Ugandan troops in the CAR
Ugandan soldiers under African Union command patrol as part of a mission to combat LRA rebels in Obo in the CAR in May 2014 STRINGER/AFP/Getty Images

Ugandan soldiers operating in the Central African Republic (CAR) have sexually exploited or abused at least 13 women and girls since 2015, some in exchange for food or money, according to Human Rights Watch (HRW).

Since 2009, the Ugandan army has been deployed in the CAR as a part of the African Union (AU)'s Regional Task Force to combat the Uganda rebel group, the Lord's Resistance Army (LRA), but announced it is pulling out its troops last month, saying that LRA rebel commander Joseph Kony is "no longer a threat". Ugandan forces could join Minusca, the United Nations (UN) peacekeeping mission in the CAR to continue operations against the LRA.

In early 2017, 13 women and three girls described how they had been exploited or abused since 2010 by Ugandan soldiers in the southeastern town of Obo, where Ugandan troops were based. This included at least one case of rape.

Rape survivor, 15-year-old "Marie," told Human Rights Watch (HRW) a Ugandan soldier assaulted her in January 2016, while she was working in the fields near the Ugandan base at the Obo airstrip. "The man was alone (...) I could not understand what he was saying," she said. "He pushed me to the ground [and he raped me]. Afterwards, there was real pain." The young girl, whose identity is protected, became pregnant from the rape and gave birth to a child in November 2016.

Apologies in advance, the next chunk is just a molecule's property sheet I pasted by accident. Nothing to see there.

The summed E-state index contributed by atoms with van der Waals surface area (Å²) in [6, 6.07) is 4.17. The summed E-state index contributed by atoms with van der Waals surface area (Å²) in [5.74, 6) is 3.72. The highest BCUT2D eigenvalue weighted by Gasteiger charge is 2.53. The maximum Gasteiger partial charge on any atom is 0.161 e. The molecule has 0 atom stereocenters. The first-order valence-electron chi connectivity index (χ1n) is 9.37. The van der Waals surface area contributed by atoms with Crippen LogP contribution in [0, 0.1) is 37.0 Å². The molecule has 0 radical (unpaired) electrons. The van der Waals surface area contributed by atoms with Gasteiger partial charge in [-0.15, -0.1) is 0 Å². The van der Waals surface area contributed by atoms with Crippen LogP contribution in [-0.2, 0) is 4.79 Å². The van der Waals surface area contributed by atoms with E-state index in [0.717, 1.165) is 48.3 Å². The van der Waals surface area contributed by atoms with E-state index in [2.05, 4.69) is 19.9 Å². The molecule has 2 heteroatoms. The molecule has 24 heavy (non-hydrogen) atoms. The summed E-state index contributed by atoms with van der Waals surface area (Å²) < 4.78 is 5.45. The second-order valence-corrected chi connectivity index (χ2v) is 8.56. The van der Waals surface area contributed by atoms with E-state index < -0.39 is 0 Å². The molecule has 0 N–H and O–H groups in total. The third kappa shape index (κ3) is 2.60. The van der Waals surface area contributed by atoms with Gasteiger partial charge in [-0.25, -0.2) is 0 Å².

Two of the women were girls when the exploitation or abuse took place. Three of the victims alleged that soldiers threatened them, telling them to remain silent and warning of reprisals if they told Ugandan and United Nations investigators about the abuse.

Fifteen of the victims said they became pregnant but the soldiers who fathered the children left CAR. No child support has been provided.

The rights organisation warned that the 16 cases documented "clearly under-represent the full extent of sexual exploitation and abuse by the Ugandan forces", because sexual violence is often under-reported due to shame, stigma, or fear of retaliation.

The UN and local health workers have documented other cases. Last year, the UN Office of the High Commissioner of Human Rights reported 14 cases of rape by Ugandan forces in CAR. At least four of these victims, whose cases are among those HRW documented, were children at the time.

An internal 2016 report by the UN shows that UN investigators in Obo documented 18 cases of sexual violence or harassment by Ugandan soldiers against women and girls who afraid of speaking for fear of reprisals. Additionally, the report highlighted how 44 women and girls had bore children fathered by Ugandan soldiers. The UN team interviewed 12 of the victims – all girls.

Several victims said that Ugandan military investigators had interviewed them since 2016, but that there was no follow-up and they had no information about the investigation. The Ugandan Ministry of Defence and Veterans Affairs has not replied to a request to comment on the allegations, and whether it is carrying out investigations or disciplinary action.

"As counter-LRA operations wind down, Uganda's military should not ignore allegations of sexual exploitation and rape by its soldiers in the CAR," Lewis Mudge, Africa researcher at HRW, said. "Ugandan and AU authorities should conduct proper investigations, punish those responsible, and make sure that the women and girls who were sexually abused or exploited get the services they need."

Mudge urged Minusca to not consider accepting any Ugandan soldiers for the UN mission until allegations of sexual exploitation and abuse have been properly investigated and perpetrators held to account.